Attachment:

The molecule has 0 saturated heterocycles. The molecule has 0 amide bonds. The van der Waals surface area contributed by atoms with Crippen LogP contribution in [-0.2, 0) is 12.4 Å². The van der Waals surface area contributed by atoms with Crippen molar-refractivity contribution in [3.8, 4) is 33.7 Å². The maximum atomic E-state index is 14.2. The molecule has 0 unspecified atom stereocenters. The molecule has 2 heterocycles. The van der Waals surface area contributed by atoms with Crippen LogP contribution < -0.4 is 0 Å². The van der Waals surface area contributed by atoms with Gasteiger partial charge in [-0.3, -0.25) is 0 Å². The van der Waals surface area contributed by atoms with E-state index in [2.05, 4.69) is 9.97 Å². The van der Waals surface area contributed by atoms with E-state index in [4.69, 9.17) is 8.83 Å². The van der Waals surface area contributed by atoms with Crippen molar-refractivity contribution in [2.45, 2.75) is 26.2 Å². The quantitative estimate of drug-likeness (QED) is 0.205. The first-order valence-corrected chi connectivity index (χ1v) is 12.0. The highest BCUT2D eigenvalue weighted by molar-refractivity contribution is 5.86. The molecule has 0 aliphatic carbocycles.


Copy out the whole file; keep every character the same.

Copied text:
The molecule has 0 saturated heterocycles. The molecule has 0 amide bonds. The van der Waals surface area contributed by atoms with Crippen LogP contribution in [-0.2, 0) is 12.4 Å². The van der Waals surface area contributed by atoms with Crippen molar-refractivity contribution in [3.8, 4) is 33.7 Å². The maximum atomic E-state index is 14.2. The molecule has 0 unspecified atom stereocenters. The molecule has 2 heterocycles. The van der Waals surface area contributed by atoms with Crippen LogP contribution < -0.4 is 0 Å². The van der Waals surface area contributed by atoms with Gasteiger partial charge in [-0.3, -0.25) is 0 Å². The van der Waals surface area contributed by atoms with E-state index in [2.05, 4.69) is 9.97 Å². The van der Waals surface area contributed by atoms with E-state index in [4.69, 9.17) is 8.83 Å². The van der Waals surface area contributed by atoms with Crippen molar-refractivity contribution in [2.45, 2.75) is 26.2 Å². The quantitative estimate of drug-likeness (QED) is 0.205. The first-order valence-corrected chi connectivity index (χ1v) is 12.0. The highest BCUT2D eigenvalue weighted by molar-refractivity contribution is 5.86. The molecule has 0 aliphatic carbocycles.